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Mural blends Foxx, Obama with local, famous faces

By Rachel Dean
Staff Writer

CHARLOTTE, N.C. In the Legacy Village in uptown Charlotte, visitors’ eyes are drawn to a colorful, vast mural with famous faces on one side and a collage of writing on the other.

The 8-foot tall, 16-foot-wide mural, painted by Stephanie Burke, sits inside the Civic & Cultural Arts Center tent with a quote by Albert Einstein across the top and Charlotte’s night skyline across the bottom.

The four familiar faces are Bono, Mayor Anthony Foxx, Albert Einstein and Barack Obama.

The quote along the top says, “Imagination is more important than knowledge …”

Burke said the artists were given a choice of four themes, and she chose creativity.

“I support creativity any way I can, so imagination and creativity, to me, go hand in hand. And, I loved this quote by Einstein, and I thought that it’s true and that it would be a great way to build a mural around,” Burke said.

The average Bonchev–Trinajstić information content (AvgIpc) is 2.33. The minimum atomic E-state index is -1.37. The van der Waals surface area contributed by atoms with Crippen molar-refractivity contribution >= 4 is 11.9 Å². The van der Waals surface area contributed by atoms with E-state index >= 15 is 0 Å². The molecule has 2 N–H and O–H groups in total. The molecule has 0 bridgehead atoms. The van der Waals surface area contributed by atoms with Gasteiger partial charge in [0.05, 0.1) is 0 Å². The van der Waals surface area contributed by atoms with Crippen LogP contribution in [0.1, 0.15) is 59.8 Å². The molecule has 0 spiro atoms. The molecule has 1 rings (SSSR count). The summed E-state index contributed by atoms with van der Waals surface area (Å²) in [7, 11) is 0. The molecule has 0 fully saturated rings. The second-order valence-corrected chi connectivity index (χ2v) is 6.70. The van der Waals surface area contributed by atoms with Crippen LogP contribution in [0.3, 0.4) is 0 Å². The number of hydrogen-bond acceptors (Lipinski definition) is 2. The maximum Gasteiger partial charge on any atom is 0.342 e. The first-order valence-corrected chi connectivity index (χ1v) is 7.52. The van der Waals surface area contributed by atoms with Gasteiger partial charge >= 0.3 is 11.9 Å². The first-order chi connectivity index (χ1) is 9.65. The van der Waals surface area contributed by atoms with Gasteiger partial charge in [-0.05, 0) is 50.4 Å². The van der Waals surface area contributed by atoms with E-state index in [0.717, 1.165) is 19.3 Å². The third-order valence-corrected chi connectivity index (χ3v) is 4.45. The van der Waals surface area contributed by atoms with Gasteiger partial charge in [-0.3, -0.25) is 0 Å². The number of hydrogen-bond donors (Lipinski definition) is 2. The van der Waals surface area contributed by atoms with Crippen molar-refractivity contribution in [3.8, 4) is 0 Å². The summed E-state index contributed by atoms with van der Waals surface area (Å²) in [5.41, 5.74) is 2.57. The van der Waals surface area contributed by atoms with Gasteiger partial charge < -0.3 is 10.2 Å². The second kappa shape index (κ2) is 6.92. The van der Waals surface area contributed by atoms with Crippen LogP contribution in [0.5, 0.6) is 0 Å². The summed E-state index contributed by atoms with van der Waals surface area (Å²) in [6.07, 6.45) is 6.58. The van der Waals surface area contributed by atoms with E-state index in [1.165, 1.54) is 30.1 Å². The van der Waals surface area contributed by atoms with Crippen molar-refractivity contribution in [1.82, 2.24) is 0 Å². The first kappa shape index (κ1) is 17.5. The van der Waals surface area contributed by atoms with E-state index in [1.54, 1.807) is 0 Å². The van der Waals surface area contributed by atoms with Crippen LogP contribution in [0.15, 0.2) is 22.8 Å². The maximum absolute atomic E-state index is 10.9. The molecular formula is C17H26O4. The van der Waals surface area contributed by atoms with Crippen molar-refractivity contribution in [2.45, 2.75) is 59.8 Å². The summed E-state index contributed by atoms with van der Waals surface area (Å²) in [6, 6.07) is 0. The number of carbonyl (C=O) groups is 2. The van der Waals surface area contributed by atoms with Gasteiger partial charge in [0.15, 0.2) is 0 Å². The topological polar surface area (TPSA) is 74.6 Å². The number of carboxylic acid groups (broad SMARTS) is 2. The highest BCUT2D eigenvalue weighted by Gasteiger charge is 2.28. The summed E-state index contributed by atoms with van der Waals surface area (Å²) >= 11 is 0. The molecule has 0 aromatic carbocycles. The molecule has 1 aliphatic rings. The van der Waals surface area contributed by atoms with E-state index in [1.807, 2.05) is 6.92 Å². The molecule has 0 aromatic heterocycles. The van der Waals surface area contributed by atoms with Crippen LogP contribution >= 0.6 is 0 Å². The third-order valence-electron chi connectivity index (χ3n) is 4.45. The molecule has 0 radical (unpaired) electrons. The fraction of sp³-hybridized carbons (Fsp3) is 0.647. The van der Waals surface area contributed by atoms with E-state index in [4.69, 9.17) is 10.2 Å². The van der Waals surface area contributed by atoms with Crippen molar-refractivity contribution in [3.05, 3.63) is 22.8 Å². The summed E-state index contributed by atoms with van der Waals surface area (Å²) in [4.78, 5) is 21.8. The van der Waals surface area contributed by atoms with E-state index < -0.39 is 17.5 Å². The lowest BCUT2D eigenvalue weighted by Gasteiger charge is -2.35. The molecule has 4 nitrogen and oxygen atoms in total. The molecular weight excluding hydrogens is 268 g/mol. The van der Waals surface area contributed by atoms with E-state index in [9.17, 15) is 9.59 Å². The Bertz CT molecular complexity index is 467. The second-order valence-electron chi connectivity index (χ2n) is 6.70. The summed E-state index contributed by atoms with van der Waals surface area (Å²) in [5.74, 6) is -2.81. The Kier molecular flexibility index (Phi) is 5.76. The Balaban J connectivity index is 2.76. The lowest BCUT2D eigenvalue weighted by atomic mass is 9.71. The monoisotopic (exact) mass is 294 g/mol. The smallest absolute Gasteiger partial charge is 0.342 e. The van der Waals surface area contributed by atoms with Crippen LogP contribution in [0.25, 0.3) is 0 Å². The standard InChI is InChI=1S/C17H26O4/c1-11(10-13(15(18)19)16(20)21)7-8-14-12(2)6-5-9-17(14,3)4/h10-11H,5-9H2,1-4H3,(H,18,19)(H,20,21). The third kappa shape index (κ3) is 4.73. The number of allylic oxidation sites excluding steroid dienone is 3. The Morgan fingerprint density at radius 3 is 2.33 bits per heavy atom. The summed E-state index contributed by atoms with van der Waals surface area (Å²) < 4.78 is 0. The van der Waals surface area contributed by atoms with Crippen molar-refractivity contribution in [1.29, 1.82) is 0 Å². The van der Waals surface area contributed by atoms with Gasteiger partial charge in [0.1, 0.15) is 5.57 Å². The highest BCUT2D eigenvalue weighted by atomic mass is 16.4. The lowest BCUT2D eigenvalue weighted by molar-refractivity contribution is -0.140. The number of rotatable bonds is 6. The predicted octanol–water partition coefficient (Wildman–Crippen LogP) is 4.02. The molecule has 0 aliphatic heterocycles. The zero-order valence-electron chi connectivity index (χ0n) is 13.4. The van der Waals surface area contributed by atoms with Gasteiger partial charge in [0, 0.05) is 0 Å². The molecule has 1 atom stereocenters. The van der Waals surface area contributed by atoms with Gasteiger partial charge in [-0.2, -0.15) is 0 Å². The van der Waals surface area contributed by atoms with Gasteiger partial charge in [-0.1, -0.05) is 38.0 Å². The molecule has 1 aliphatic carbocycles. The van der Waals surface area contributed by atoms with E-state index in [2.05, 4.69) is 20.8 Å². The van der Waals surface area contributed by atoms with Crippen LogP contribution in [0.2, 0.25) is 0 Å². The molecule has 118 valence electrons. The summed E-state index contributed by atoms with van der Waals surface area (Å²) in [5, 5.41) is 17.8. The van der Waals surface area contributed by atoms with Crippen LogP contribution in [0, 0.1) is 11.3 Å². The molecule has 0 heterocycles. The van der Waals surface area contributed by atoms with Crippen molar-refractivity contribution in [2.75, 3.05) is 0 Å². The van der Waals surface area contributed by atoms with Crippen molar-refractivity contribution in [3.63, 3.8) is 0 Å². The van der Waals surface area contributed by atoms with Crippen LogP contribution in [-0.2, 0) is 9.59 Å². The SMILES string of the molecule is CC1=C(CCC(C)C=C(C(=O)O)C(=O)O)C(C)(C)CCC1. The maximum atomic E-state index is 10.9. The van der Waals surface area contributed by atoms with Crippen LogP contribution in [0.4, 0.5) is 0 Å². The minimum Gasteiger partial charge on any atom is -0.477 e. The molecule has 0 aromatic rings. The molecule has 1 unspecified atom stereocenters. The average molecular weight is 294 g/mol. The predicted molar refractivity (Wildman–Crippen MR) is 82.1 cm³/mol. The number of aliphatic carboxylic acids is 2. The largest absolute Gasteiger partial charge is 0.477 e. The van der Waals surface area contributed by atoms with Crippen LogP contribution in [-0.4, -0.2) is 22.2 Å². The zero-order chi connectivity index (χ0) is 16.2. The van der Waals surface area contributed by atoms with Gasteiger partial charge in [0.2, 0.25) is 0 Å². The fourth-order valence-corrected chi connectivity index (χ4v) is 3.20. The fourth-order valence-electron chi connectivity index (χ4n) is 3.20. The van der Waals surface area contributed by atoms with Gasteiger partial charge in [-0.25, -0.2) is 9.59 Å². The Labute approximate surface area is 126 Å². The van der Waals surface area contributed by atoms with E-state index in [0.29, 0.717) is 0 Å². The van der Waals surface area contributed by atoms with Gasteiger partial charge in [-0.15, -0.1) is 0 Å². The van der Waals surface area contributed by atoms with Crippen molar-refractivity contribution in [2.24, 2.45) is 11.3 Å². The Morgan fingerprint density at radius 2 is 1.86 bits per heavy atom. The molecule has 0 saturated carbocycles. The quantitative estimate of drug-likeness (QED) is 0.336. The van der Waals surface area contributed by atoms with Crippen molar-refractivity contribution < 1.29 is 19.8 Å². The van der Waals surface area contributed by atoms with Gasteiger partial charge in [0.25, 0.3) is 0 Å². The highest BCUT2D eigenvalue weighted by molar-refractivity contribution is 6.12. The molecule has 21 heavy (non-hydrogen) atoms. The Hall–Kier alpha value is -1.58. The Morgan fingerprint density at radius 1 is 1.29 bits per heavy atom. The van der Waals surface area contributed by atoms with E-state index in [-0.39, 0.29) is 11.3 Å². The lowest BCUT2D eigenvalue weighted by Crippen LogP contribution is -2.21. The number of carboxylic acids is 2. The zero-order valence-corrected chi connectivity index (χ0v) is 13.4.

The other two faces, soon to be three, are portraits of visitors to the Legacy Village on Monday. Burke took over 300 pictures of people visiting the area on Monday during CarolinaFest and chose three of those to paint to add to the mural.

Burke will upload the portraits to her website at the end of the week so that people can find out if their picture was chosen. She said that the photos were chosen to represent people of different ages and races, but she also chose photos based on the quality. One woman was a delegate to the Democratic National Convention; another was a quiet young girl.

Burke said her camera happened to catch the little girl when the wind blew her hair just the right way. The last one has yet to be painted, but she has already chosen a young, African-American girl for the mural.

On the other side of the mural, Burke painted the question, “What do you imagine for Charlotte?” Below the question, anyone who wanted to pick up a brush could write what she or he wants to see in Charlotte. Ideas vary from peace and love to using solar energy and creating a park at Park Road and Gleneagles, which is now an empty field. Burke did not add her thoughts to the mural, but said she would have written “more public art.”

Burke said she didn’t know where the mural will go after this week, but she hopes that the piece will be kept together. The top three venues that Burke would like the mural to go are ImaginOn, Duke Energy and the Carillon building.

“I had a concept for the mural, and it was fulfilled,” Burke said. “I am pleased with the result, especially since I put it together in four days.”

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